Some better news
So far the UK boom which has been going for the last couple of years has done little to dent the fiscal deficit. I have written about how disappointing this has been if we consider the employment situation for example which was my subject of Wednesday and has turned out to be strong according to the official figures. However January’s figures show at least a glimmer of some sunlight in this area.
In January 2015, PSNB ex was -£8.8 billion (a surplus); an increased surplus of £2.3 billion compared with January 2014.
This meant that the picture for the year so far was finally showing signs of being an improvement on its predecessor.
From April 2014 to January 2015, public sector net borrowing excluding public sector banks (PSNB ex) was £74.0 billion; a decrease of £6.0 billion compared with the same period in 2013/14.
Tucked away in the detail was something which is very welcome as income tax receipts have been struggling so much that at times they have shown falls which is odd to say the least in a boom phase!
In January 2015, self-assessed income tax receipts were £12.3 billion; an increase of £1.7 billion compared with January 2014.
There is a caveat here which is that we will not know the full picture for the self-assessment period until we get the numbers for February as well.
One part of the coalition agreement has come partly true but perhaps not in the manner intended.
it is deeply unfair that the Government could have to spend more on debt interest payments than on schools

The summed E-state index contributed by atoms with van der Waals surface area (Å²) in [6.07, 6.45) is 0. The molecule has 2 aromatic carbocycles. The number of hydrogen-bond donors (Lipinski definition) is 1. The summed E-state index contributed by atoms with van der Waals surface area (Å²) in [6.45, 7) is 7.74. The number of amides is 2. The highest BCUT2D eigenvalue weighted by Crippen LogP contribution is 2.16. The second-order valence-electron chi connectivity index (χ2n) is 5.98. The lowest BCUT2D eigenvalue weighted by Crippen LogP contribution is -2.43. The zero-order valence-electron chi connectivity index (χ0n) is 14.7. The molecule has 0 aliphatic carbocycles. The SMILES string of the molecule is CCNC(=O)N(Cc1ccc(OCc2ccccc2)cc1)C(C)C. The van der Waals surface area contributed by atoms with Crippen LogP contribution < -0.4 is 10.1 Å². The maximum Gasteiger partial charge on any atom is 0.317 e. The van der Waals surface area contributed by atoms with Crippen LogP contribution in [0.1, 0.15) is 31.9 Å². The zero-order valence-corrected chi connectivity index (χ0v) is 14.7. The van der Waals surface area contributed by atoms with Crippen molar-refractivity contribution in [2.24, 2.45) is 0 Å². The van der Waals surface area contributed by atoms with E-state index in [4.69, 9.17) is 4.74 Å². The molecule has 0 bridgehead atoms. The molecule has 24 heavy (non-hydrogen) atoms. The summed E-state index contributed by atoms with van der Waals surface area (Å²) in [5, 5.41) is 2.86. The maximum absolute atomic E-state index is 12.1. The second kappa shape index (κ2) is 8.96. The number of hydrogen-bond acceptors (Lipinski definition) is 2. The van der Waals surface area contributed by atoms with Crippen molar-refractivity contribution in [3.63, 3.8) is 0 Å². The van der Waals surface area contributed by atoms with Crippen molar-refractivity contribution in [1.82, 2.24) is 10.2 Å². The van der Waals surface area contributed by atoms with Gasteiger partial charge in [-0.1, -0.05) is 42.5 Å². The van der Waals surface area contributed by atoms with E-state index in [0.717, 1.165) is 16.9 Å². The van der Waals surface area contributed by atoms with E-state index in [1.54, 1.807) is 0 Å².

The promise back then came with a tirade of illogic and phrases such a “paying down the debt” which has remained a mirage. The debt as I discussed earlier has continued to rise but the cost in terms of issuing conventional Gilts has in fact fallen. The driving force in this has been the pretty much worldwide trend to lower bond yields. As we ran into the last election period the ten-year Gilt yield was 4% and then fell below it whereas recently it has fallen to more like 1.4% before a rebound to 1.8%. Accordingly even though we have rising amounts of debt actual issuance costs are currently extremely low in historical terms. Even index-linked issuance has become cheaper as prices have been sucked higher by the bond boom and retail price inflation has fallen. The numbers for the year so far are below.
debt interest decreased by £0.5 billion, or 1.2%, to £41.2 billion
There has been a sequence of good economic numbers for the UK this week as we see that inflation is low, the employment situation continues to improve and now at last some sort of hope for the public finances. Care is needed as the public finances numbers do suffer from sizeable revisions but it is nice to finally have some hope even if the situation is still much worse than might reasonably be expected.
However not every number has been as positive.
Output per hour in the UK was 17 percentage points below the average for the rest of the major G7 advanced economies in 2013, the widest productivity gap since 1992. On an output per worker basis, UK productivity was 19 percentage points below the average for the rest for the G7 in 2013………..In the UK, output per worker also grew in 2013, but output per hour fell.
These are worrying but there are concerns over the quality of the data presented which is highlighted by this.
Above that of Japan by 15 percentage points
Now whilst Japan has its problems it still has a reputation as a manufacturer and troubled Italy is apparently doing far better than us.
Lower than that of Italy by 9 percentage points